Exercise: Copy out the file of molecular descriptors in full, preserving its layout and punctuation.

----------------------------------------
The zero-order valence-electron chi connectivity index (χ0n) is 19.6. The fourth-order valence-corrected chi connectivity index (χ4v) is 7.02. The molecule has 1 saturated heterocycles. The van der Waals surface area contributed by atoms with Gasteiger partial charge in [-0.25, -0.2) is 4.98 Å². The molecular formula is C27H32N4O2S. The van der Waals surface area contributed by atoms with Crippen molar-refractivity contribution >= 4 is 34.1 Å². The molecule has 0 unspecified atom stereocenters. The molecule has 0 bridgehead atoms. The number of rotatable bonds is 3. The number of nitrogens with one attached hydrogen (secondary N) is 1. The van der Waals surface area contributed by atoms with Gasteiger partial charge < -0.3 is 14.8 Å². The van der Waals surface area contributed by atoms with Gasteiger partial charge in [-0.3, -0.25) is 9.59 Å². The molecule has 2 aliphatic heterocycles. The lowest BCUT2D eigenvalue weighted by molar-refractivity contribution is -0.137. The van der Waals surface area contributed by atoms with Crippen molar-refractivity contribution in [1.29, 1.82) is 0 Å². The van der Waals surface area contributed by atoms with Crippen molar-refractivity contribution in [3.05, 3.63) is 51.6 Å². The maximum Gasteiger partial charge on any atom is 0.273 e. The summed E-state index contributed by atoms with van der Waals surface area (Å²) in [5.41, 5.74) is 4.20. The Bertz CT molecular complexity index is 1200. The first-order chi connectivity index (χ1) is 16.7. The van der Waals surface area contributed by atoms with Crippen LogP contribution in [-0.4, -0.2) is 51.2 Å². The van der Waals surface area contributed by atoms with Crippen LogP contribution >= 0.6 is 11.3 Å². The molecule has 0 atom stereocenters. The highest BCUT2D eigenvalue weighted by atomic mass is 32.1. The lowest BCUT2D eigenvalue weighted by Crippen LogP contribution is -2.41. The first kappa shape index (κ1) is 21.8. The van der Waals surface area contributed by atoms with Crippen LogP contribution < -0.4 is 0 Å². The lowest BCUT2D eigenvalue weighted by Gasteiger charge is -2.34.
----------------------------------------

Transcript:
The zero-order valence-electron chi connectivity index (χ0n) is 19.6. The fourth-order valence-corrected chi connectivity index (χ4v) is 7.02. The molecule has 1 saturated heterocycles. The van der Waals surface area contributed by atoms with Gasteiger partial charge in [-0.25, -0.2) is 4.98 Å². The molecular formula is C27H32N4O2S. The van der Waals surface area contributed by atoms with Crippen molar-refractivity contribution >= 4 is 34.1 Å². The molecule has 0 unspecified atom stereocenters. The molecule has 0 bridgehead atoms. The number of rotatable bonds is 3. The number of nitrogens with one attached hydrogen (secondary N) is 1. The van der Waals surface area contributed by atoms with Gasteiger partial charge < -0.3 is 14.8 Å². The van der Waals surface area contributed by atoms with Gasteiger partial charge in [-0.3, -0.25) is 9.59 Å². The molecule has 2 aliphatic heterocycles. The lowest BCUT2D eigenvalue weighted by molar-refractivity contribution is -0.137. The van der Waals surface area contributed by atoms with Crippen molar-refractivity contribution in [1.29, 1.82) is 0 Å². The van der Waals surface area contributed by atoms with Crippen molar-refractivity contribution in [3.05, 3.63) is 51.6 Å². The maximum Gasteiger partial charge on any atom is 0.273 e. The summed E-state index contributed by atoms with van der Waals surface area (Å²) in [5.41, 5.74) is 4.20. The Bertz CT molecular complexity index is 1200. The first-order chi connectivity index (χ1) is 16.7. The van der Waals surface area contributed by atoms with Crippen LogP contribution in [-0.4, -0.2) is 51.2 Å². The van der Waals surface area contributed by atoms with Crippen LogP contribution >= 0.6 is 11.3 Å². The molecule has 0 atom stereocenters. The highest BCUT2D eigenvalue weighted by atomic mass is 32.1. The lowest BCUT2D eigenvalue weighted by Crippen LogP contribution is -2.41. The first kappa shape index (κ1) is 21.8. The van der Waals surface area contributed by atoms with Crippen LogP contribution < -0.4 is 0 Å². The lowest BCUT2D eigenvalue weighted by Gasteiger charge is -2.34.